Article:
I replied that we felt it better not to begin too many things at once, but that when our church, boys' school and residences were built, we should be delighted to further His Majesty's wishes to have lady teachers for the princesses and other girls. His Majesty repeated that it would make him look very foolish in the eyes of his subjects if, after all he was doing for us, no missionary were to be sent to use the church and to teach the boys. I replied again that everything would be done to prevent such disappointment.

His Majesty made me come on the following day to take leave. Accordingly, on Saturday, the 31st, I took two of my boys to the Palace. The King assured me that he would hasten on the work, which would be completed regardless of expense. He then placed before me two bags, each containing Rs. 500, one as a contribution to the work of the Rev. P. Marks, my brother, who was a missionary in Ceylon, the other a personal present to myself.

I said that though assured of His Majesty's goodwill, I would accept no such present. This refusal was likely to have caused some unpleasantness. The Kalawun earnestly requested me to accept it. So, addressing the King, I said that it was not the custom of English missionaries to accept such presents for themselves, but that if His Majesty would allow me to be his almoner, I had many ways of using his money so as to do good to others, and I would send an account of all through Captain Sladen.

His Majesty at once assented and entered into a long and pleasant conversation about English schools, books, etc. He wished to have the "Encyclopaedia Britannica" translated into Burmese, and he asked me to bring up about fifty of my Rangoon schoolboys for that purpose! He asked me to leave one or two of my present boys with him, promising that he would take care of them, but no boys wished to stay without me.

We saw the work of building the schools actually begun--the portion of land adjoining the British Residency carefully staked out and surrounded with a royal fence, and on All Saints' Day I solemnly dedicated our cemetery, until it could be properly consecrated, with a short service, to which all Europeans were invited. We left Mandalay on November 2nd, Math deep thankfulness to the great King of kings, who has taught us in His Holy Word that the hearts of kings are in His rule and governance, and that He doth dispose and turn them as seemeth best to His Godly Wisdom. We stayed a while at Thayetmyo, Prome, Myan-aung, and Henzada, greatly cheered by the progress of the work in all those stations, and by the open door which presented itself at so many other places.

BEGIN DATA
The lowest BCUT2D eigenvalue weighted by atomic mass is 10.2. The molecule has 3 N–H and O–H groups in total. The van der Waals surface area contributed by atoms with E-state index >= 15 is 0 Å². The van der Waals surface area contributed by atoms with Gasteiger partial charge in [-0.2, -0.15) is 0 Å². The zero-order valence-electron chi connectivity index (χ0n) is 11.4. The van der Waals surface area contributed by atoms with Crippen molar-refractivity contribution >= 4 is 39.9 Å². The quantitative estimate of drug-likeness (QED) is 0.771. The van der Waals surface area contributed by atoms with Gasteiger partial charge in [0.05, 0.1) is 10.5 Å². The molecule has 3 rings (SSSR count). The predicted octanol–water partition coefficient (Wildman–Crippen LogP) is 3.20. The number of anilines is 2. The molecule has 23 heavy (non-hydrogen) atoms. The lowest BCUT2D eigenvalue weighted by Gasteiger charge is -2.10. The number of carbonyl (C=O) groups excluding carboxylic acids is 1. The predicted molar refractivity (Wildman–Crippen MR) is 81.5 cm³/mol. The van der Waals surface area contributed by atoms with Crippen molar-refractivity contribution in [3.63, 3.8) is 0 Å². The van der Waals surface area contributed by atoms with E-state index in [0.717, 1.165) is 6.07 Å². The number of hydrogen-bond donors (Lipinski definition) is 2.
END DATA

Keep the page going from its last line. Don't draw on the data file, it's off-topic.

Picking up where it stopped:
On returning to Rangoon I had to stay a while to allow the Rev. C. Warren to go to Calcutta for his priest's ordination, and Mr. Chard for deacon's orders. Then Bishop Milman summoned me to Calcutta to confer with himself, the Government, and the Calcutta Committee respecting the new work in Upper Burma. It was not regarded in India and Burma with the same enthusiasm as that with which the news was received in England. There were not wanting those who utterly mistrusted the King, disbelieved his promises, and tried to dissuade me from going up again lest he should seek occasion to injure me and the work which he could not love. The wildest rumours were circulated, amongst others, that a Burman Christian teacher from our Myan-aung school had been beheaded for walking in a Mandalay monastery with his shoes on. Telegrams to and from Myan-aung soon assured us that the teacher had never left his station, but was diligently doing his work there. So with many similar rumours.

But these were all quieted when I had the opportunities which the chaplains afforded me of telling the true story in the Rangoon churches, and my friends then came forward willingly with funds and promises of help for the endowment of the work, which all felt should be secured against any possible change of mind of the King, or of a different Government.

Project Canterbury